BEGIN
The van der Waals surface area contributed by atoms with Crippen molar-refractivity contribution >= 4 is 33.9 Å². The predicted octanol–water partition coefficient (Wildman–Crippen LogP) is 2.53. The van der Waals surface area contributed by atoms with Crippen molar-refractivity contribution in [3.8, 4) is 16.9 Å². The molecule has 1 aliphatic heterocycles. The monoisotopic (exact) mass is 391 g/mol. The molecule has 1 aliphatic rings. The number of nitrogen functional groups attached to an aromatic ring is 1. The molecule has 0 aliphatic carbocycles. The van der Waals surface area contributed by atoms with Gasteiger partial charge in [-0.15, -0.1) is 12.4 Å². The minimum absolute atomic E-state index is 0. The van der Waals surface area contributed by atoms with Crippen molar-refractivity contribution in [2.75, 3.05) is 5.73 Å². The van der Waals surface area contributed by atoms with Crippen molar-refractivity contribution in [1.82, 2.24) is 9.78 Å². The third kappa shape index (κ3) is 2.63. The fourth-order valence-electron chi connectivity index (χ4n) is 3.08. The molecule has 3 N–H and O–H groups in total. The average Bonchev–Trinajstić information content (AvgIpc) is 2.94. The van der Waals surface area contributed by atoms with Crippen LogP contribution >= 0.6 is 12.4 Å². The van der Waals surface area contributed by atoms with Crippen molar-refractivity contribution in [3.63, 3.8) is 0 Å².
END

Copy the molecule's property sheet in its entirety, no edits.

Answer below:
The van der Waals surface area contributed by atoms with Crippen molar-refractivity contribution >= 4 is 33.9 Å². The predicted octanol–water partition coefficient (Wildman–Crippen LogP) is 2.53. The van der Waals surface area contributed by atoms with Crippen molar-refractivity contribution in [3.8, 4) is 16.9 Å². The molecule has 1 aliphatic heterocycles. The monoisotopic (exact) mass is 391 g/mol. The molecule has 1 aliphatic rings. The number of nitrogen functional groups attached to an aromatic ring is 1. The molecule has 0 aliphatic carbocycles. The van der Waals surface area contributed by atoms with Gasteiger partial charge in [-0.15, -0.1) is 12.4 Å². The minimum absolute atomic E-state index is 0. The van der Waals surface area contributed by atoms with Crippen molar-refractivity contribution in [2.75, 3.05) is 5.73 Å². The van der Waals surface area contributed by atoms with Crippen molar-refractivity contribution in [1.82, 2.24) is 9.78 Å². The third kappa shape index (κ3) is 2.63. The fourth-order valence-electron chi connectivity index (χ4n) is 3.08. The molecule has 3 N–H and O–H groups in total. The average Bonchev–Trinajstić information content (AvgIpc) is 2.94. The van der Waals surface area contributed by atoms with Crippen LogP contribution >= 0.6 is 12.4 Å². The van der Waals surface area contributed by atoms with Crippen molar-refractivity contribution in [3.63, 3.8) is 0 Å².